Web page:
Any stress or anxiety about your vulnerability will only be exacerbated if you’re tired or hungry, so try to get a good night's sleep the night before and ensure that you’ve eaten or had a snack in advance.
When meeting with your therapist via telehealth, it’s normal that your cat may jump into your lap, your neighbor’s dog may bark in the background, or your child may interrupt looking for a snack of their own.
This is totally okay, just know that the more time you spend apologizing for the interruption or going into an explanation, the less time you have to focus on the important stuff. Acknowledge the disruption, and move on—it’s not a big deal.
4. Bring a notebook and a pen/pencil (be prepared to both share AND to listen)
Many people think of a therapist as a kind of sounding board who will listen to their problems.
Less obvious to many is that therapists also use their own training—and judgement—to suggest solutions. Sometimes this is a new way of thinking about problems or responding to situations via exercises to “retrain” your brain, such as those used in Cognitive-Behavioral Therapy (CBT).
Your therapist may also suggest additional reading materials or even give you homework. Homework could be simply paying attention to the situations that cause your most vexing symptoms, and those that bring you joy.
Write these “assignments” down in your notebook so you can remember later; this will also help you to focus your attention in the moment on what your therapist might have to say.
Here are some additional items to bring to your first therapy appointment.
5. Meeting with a counselor doesn’t have to be weird
While it’s totally normal to be nervous when meeting a therapist for the first time, know that going to therapy is not unusual.
In a recent SimplePractice survey, 59% of people over the age of 18 have seen a counselor or therapist. It can be a comfort to know that you’re not alone in seeking help.
If you're feeling nervous, or awkward, try to commend yourself for having the courage to seek advice, counsel, or treatment.
Taking the time to center yourself before the session by focusing on your breath for a few moments—either in your car, the waiting room, or, if the session is via phone or telehealth video therapy, in a quiet solitary place in your home—can go a long way in helping to calm any nerves so you can stay present and focused during the session.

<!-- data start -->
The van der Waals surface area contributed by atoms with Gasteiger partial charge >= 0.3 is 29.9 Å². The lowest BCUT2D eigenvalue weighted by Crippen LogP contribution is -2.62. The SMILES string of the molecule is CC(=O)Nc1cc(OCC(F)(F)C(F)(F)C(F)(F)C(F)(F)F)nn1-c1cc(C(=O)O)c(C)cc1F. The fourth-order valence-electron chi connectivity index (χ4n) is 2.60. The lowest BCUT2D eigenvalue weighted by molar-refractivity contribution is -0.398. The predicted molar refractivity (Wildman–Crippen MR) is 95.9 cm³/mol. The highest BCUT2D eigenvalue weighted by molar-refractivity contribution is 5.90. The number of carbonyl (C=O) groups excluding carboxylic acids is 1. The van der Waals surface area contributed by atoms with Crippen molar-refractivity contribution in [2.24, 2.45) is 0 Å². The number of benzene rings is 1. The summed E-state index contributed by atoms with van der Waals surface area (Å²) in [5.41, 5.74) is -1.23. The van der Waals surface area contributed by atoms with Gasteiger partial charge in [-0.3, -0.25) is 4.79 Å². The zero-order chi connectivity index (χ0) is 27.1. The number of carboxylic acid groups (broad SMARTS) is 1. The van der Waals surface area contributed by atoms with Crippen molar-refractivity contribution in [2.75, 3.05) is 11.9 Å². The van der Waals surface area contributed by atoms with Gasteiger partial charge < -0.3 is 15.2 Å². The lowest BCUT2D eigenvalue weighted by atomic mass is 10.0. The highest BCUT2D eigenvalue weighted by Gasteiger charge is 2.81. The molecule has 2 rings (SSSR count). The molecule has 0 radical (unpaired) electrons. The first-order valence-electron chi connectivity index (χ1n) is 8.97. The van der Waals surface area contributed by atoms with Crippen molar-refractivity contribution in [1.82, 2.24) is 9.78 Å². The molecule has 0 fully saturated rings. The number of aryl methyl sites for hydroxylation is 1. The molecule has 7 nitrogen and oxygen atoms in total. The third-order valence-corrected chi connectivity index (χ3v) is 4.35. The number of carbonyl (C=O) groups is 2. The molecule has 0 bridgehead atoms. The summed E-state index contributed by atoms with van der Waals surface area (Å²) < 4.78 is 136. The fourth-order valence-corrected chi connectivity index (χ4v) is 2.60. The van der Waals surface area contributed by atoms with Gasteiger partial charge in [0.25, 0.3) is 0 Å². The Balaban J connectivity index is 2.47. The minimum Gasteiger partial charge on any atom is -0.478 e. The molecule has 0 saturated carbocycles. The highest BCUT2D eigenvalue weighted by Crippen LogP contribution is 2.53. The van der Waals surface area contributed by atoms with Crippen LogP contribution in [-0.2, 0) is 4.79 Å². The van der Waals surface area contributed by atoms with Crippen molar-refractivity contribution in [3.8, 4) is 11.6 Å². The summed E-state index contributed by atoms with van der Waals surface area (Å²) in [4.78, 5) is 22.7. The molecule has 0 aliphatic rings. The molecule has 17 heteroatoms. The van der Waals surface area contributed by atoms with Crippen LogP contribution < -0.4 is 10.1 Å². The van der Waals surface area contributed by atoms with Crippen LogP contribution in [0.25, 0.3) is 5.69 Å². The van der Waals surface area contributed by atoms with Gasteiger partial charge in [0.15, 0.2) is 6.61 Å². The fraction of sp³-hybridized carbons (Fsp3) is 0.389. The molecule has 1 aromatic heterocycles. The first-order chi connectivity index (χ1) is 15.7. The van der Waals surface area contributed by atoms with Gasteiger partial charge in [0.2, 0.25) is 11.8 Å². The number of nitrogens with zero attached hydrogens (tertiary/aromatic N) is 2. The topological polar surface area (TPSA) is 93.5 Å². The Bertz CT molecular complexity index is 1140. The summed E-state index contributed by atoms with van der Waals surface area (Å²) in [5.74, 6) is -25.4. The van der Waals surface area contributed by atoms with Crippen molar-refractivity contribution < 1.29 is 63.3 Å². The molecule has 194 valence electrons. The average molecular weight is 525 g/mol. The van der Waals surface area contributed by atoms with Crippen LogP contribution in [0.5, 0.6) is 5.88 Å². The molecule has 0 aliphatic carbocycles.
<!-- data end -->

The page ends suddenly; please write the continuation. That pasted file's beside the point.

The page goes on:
6. Give it at least a few visits before deciding if it’s the right fit
The first therapy session is typically part-administrative to review privacy policies, billing procedures, part-just getting to know one another.
Just like any relationship, it can take time for trust to develop.
For this reason, your therapist may keep things light for the first few sessions.
While you may not achieve your desired outcome or goal right away, you should start to feel a sense of relief that you are taking proactive steps towards feeling better overall.
Find a therapist near you
The Monarch Directory can help you to find a therapist nearby suited for your individual needs and goals.
Many have online booking and offer free 15-minute initial consultations, as well as telehealth video sessions.
Finally, browse therapists by insurance to find a provider who accepts your insurance.
READ NEXT: 13 Questions to Ask Your New Therapist
Need to find a therapist near you? Check out the SimplePractice Monarch Directory to find licensed mental health therapists with availability and online booking.
American Psychological Association (APA). (2017). Ethical principles of psychologists and code of conduct (2002, amended effective June 1, 2010, and January 1, 2017). Retrieved from https://www.apa.org/ethics/code/
National Association of Social Workers (NASW). (2018). NASW code of ethics. NASW. Retrieved from https://www.socialworkers.org/About/Ethics/Code-of-Ethics/Code-of-Ethics-English
APA Div. 12 (Society of Clinical Psychology). (2017). What is cognitive behavioral therapy? American Psychological Association (APA). Retrieved from https://www.apa.org/ptsd-guideline/patients-and-families/cognitive-behavioral